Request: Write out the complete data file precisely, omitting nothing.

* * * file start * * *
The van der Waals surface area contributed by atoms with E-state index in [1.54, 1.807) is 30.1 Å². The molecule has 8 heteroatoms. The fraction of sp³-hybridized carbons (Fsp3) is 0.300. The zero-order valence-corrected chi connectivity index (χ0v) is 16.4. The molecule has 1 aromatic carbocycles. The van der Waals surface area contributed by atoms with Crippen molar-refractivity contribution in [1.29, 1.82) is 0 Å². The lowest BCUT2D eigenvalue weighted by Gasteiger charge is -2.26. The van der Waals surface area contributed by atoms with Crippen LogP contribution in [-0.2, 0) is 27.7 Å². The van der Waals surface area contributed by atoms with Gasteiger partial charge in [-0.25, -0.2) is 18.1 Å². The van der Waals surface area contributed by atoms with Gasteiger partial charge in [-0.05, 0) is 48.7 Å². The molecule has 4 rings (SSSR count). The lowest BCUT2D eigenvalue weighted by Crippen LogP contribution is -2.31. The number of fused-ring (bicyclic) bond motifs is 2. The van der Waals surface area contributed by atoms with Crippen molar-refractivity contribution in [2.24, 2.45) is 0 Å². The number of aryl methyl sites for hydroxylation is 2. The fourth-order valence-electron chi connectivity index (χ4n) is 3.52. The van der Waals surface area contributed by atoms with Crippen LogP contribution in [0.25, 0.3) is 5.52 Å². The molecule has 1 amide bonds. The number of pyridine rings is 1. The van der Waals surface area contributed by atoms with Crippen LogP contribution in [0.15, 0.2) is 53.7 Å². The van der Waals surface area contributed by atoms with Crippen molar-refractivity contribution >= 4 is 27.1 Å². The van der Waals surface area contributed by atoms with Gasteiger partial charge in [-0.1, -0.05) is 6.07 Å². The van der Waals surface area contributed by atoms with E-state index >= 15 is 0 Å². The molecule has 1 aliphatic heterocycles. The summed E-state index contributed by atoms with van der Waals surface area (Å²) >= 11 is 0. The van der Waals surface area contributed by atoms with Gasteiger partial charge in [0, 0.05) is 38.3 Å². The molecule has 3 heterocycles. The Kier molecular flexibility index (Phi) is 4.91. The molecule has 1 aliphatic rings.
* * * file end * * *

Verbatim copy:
The van der Waals surface area contributed by atoms with E-state index in [1.54, 1.807) is 30.1 Å². The molecule has 8 heteroatoms. The fraction of sp³-hybridized carbons (Fsp3) is 0.300. The zero-order valence-corrected chi connectivity index (χ0v) is 16.4. The molecule has 1 aromatic carbocycles. The van der Waals surface area contributed by atoms with Crippen molar-refractivity contribution in [1.29, 1.82) is 0 Å². The lowest BCUT2D eigenvalue weighted by Gasteiger charge is -2.26. The van der Waals surface area contributed by atoms with Crippen LogP contribution in [-0.2, 0) is 27.7 Å². The van der Waals surface area contributed by atoms with Gasteiger partial charge in [-0.25, -0.2) is 18.1 Å². The van der Waals surface area contributed by atoms with Gasteiger partial charge in [-0.05, 0) is 48.7 Å². The molecule has 4 rings (SSSR count). The lowest BCUT2D eigenvalue weighted by Crippen LogP contribution is -2.31. The number of fused-ring (bicyclic) bond motifs is 2. The van der Waals surface area contributed by atoms with Crippen molar-refractivity contribution in [2.24, 2.45) is 0 Å². The number of aryl methyl sites for hydroxylation is 2. The fourth-order valence-electron chi connectivity index (χ4n) is 3.52. The van der Waals surface area contributed by atoms with Crippen LogP contribution in [0.25, 0.3) is 5.52 Å². The molecule has 1 amide bonds. The number of pyridine rings is 1. The van der Waals surface area contributed by atoms with Crippen LogP contribution in [0.15, 0.2) is 53.7 Å². The van der Waals surface area contributed by atoms with Crippen molar-refractivity contribution >= 4 is 27.1 Å². The van der Waals surface area contributed by atoms with Gasteiger partial charge in [-0.1, -0.05) is 6.07 Å². The van der Waals surface area contributed by atoms with E-state index >= 15 is 0 Å². The molecule has 1 aliphatic heterocycles. The summed E-state index contributed by atoms with van der Waals surface area (Å²) >= 11 is 0. The van der Waals surface area contributed by atoms with Gasteiger partial charge in [0, 0.05) is 38.3 Å². The molecule has 3 heterocycles. The Kier molecular flexibility index (Phi) is 4.91. The molecule has 1 aliphatic rings.